|Public domain photo via Pixabay|
people to seek information.
A new study published this month in Pediatrics (doi: 10.1542/ peds.2014-0592) explores the ways Dutch adolescents’ use of Internet sites shaped their perceptions of their body images and sexual self-perceptions.
Researchers at Utrecht University in the Netherlands and Boston Children’s Hospital explored how often teenagers looked at sexually explicit Internet material (pornography) and social networking sites.
The researchers examined the use of such sites among 1,132 Dutch children who were enrolled in the 7th through 10th grades. Ms. Suzan Doornwaard and her colleagues examined four groups of students over six-month intervals and assessed their behaviors using a computerized questionnaire that the students completed during school hours.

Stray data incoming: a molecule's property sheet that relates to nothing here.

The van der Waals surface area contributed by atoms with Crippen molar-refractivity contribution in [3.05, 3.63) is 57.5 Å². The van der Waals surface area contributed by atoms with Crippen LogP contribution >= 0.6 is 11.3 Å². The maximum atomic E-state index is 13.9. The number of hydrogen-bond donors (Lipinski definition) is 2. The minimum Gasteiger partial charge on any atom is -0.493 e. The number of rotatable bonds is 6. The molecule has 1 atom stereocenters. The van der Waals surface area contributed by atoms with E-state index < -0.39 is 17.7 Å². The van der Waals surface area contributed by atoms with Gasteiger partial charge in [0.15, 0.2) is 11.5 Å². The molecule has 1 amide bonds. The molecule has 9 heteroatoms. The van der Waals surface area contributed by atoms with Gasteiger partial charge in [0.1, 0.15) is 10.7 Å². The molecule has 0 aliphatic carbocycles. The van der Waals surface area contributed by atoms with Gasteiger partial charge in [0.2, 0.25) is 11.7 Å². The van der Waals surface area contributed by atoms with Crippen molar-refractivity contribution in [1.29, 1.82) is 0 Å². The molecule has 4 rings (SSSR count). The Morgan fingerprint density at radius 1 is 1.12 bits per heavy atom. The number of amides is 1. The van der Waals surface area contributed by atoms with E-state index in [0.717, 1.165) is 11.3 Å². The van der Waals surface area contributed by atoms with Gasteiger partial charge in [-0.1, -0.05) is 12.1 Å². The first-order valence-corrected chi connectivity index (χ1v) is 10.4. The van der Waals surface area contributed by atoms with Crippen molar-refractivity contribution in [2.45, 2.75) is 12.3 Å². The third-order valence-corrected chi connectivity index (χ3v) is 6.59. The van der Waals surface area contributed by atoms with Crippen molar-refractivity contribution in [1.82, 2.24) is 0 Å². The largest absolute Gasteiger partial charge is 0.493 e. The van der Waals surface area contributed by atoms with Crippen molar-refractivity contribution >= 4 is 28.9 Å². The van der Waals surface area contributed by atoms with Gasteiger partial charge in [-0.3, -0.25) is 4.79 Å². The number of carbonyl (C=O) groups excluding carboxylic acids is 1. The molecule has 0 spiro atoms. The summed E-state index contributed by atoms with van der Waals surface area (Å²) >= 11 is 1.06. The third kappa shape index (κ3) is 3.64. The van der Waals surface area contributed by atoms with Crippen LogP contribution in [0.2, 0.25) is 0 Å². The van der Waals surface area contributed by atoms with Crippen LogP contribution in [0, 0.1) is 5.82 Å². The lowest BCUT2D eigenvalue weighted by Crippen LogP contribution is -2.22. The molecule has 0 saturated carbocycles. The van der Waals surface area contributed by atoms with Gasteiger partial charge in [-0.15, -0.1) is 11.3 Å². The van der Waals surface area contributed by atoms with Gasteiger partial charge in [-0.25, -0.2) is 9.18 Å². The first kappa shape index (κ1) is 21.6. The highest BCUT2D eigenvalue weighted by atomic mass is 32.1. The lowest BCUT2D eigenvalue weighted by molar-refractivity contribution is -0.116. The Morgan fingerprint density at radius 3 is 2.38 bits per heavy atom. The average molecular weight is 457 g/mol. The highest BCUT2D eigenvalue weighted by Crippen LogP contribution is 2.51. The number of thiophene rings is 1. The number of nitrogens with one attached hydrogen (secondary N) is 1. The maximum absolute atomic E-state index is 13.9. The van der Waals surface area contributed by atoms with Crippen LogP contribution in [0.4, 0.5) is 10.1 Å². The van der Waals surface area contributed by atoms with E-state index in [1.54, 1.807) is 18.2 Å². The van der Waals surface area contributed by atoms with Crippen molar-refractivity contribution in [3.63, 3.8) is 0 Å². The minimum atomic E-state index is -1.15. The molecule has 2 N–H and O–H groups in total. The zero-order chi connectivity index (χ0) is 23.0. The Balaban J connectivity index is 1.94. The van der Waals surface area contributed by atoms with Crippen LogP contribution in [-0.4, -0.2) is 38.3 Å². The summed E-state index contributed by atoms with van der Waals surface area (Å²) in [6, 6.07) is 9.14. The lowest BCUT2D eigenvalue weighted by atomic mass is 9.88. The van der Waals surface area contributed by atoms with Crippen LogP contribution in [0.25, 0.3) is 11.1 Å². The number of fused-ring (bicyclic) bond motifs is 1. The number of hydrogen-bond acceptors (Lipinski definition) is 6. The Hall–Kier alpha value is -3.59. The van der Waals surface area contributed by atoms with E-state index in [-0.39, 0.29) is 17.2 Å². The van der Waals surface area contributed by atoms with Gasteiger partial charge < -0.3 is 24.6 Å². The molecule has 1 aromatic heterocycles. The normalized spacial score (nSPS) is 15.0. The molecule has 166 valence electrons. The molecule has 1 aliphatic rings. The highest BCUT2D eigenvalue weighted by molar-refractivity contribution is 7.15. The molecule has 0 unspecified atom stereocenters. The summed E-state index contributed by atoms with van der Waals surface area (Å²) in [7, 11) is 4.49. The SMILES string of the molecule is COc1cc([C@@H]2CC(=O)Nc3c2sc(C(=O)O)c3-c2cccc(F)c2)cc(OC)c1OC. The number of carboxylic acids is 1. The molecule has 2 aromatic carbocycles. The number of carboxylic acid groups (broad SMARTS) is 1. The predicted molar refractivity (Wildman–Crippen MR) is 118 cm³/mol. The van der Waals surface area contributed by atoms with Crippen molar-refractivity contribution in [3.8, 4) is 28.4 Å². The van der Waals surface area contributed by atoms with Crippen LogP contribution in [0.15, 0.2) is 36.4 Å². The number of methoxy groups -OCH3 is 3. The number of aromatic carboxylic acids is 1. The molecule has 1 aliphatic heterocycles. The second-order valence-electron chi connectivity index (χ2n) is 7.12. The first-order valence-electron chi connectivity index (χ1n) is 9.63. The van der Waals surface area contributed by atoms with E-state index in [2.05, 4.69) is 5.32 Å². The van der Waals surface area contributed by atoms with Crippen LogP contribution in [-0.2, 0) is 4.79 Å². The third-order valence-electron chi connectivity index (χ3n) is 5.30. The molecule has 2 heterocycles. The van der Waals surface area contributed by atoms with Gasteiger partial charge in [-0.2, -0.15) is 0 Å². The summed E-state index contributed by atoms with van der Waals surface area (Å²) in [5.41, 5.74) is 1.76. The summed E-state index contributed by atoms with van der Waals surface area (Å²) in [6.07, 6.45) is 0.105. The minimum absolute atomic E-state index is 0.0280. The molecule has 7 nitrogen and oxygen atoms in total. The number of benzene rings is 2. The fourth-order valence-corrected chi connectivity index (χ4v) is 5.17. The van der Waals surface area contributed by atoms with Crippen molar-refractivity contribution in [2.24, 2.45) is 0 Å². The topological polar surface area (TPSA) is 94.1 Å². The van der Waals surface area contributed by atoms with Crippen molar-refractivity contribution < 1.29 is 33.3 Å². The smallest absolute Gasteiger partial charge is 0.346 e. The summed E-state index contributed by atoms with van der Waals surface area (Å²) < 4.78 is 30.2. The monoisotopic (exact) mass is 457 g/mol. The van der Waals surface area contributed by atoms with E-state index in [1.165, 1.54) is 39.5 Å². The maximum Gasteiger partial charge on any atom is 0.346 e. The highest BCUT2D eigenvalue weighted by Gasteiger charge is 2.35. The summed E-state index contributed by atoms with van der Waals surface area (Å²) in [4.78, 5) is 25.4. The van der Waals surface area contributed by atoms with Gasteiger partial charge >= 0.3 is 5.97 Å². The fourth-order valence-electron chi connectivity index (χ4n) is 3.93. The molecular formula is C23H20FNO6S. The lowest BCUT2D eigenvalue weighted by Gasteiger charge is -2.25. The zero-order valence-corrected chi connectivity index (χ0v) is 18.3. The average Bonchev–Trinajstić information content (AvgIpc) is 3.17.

The researchers found boys visited pornography sites occasionally and that their use increased over time. Social networking sites were used daily and commonly by both boys and girls. Dutch researchers also reported that the adolescents who had higher initial use of sex-related online behavior or rapidly increased use were more likely to have less satisfaction with their own, actual sexual experiences. Additionally, the study's authors noted that adolescents who didn't have private access to the web and more parental rules on internet use were more likely to be involved in sex-related behavior online.
The study provides some initial, limited guidance for parents and suggests that parental guidance on Internet use for adolescents is a smart idea. Knowing where and what adolescents look at online and discussing it with them seem to be smart parenting strategies.